When you read books and newspapers, you will inevitably encounter unfamiliar words. But before looking them up in the dictionary, try to guess their meanings. You will be surprised how much you actually know. English is largely derived from ancient languages, and a lot of the English words have roots of Greek and Latin origin or are formed by combining parts of the Greek or Latin words. If you learn the most common Latin and Greek root words and prefixes, you can easily understand the meanings of many words, even those you have never seen before.

Let’s take a look at the following words, misanthrope, philanthropist, and anthropology. They share the same root, -anthrop-, which stands for “man, human” in Greek. If you know that -mis- means “hatred” and –phila- or -philo- means “having a strong affinity or love for,” you don’t need to check with the dictionary to know that a misanthrope is an individual who hates mankind while a philanthropist, on the contrary, is an altruist concerned with welfare and advancement of his fellow men. As for the “anthropology,” the second part of the word, -logy-, should be very easy to guess. What do biology, theology, phraseology and dermatology have in common? Each one of them is a theory or a study of a specific area or subject, so “anthropology” should mean a study of mankind or human beings.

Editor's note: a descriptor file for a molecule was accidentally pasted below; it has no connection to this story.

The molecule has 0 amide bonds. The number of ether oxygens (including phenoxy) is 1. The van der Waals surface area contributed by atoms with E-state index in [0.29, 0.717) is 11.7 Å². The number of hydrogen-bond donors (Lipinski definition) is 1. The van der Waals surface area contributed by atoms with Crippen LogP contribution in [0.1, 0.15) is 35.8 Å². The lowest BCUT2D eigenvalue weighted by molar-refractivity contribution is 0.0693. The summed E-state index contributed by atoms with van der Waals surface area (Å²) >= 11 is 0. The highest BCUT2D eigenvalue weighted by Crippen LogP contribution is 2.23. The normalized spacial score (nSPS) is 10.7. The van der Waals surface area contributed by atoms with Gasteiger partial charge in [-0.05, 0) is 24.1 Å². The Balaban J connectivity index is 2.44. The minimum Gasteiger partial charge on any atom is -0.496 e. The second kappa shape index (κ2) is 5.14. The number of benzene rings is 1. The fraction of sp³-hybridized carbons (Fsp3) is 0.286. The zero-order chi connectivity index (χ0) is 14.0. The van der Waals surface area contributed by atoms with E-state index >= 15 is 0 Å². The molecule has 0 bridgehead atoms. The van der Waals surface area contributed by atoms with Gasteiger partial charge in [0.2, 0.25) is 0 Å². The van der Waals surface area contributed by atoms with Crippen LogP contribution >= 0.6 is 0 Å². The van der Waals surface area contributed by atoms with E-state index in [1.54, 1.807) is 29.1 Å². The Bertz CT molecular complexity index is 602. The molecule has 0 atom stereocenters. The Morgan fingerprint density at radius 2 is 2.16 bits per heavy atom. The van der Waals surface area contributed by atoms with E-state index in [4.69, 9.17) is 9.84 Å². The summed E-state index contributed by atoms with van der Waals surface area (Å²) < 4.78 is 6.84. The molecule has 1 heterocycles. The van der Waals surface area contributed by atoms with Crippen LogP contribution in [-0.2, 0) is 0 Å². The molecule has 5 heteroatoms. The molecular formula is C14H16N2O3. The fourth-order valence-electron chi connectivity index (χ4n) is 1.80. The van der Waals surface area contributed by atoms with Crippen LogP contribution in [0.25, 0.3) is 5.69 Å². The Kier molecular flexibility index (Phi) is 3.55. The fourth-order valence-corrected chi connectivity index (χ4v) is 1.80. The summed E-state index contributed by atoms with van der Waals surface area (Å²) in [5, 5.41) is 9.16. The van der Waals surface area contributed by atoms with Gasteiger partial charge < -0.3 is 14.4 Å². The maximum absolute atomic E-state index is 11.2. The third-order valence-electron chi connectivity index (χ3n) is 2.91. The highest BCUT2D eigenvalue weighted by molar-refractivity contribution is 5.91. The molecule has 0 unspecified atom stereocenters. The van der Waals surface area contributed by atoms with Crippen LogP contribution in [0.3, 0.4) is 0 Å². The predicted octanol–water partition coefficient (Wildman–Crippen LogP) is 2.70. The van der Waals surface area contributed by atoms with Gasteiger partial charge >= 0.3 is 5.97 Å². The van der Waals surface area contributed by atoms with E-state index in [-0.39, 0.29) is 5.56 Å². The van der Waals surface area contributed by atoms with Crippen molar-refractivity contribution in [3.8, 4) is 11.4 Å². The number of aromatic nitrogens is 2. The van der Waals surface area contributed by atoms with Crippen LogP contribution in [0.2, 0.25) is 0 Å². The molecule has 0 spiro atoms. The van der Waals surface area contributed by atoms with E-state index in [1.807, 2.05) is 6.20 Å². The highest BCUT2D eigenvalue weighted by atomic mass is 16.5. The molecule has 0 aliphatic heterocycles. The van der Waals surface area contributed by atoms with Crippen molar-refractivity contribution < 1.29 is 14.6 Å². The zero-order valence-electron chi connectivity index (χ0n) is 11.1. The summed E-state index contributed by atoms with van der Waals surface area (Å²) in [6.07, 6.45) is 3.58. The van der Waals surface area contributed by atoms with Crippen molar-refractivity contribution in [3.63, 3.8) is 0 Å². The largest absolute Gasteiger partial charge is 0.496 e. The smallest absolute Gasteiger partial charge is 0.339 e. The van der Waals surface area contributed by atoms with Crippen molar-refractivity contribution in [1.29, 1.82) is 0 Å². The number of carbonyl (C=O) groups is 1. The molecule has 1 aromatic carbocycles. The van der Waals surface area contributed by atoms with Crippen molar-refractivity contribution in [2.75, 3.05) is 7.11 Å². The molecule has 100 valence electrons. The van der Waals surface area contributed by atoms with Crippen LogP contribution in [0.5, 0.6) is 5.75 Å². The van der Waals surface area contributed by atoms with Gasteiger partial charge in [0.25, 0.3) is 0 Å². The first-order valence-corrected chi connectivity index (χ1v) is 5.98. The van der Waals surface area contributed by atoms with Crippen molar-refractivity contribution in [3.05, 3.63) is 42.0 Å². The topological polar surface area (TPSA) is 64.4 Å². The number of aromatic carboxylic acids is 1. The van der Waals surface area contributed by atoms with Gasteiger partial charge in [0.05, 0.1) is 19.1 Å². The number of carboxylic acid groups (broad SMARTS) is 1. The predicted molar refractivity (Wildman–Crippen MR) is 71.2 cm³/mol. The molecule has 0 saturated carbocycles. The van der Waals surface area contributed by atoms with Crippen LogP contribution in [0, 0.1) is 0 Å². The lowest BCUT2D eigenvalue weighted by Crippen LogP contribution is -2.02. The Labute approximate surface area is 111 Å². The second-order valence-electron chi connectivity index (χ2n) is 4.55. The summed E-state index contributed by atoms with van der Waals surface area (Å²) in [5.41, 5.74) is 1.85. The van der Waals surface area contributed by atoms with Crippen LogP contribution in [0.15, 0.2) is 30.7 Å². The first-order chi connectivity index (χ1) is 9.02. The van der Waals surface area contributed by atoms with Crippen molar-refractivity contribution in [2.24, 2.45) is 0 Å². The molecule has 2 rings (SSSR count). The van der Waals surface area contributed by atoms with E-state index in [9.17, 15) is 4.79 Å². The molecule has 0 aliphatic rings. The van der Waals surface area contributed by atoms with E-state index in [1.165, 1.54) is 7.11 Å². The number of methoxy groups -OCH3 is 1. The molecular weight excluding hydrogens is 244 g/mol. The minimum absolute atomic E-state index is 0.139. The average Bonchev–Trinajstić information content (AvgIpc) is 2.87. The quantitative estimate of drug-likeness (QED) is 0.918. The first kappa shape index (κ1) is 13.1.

You can learn more about Greek and Latin root words here and here.

Author's Bio: 

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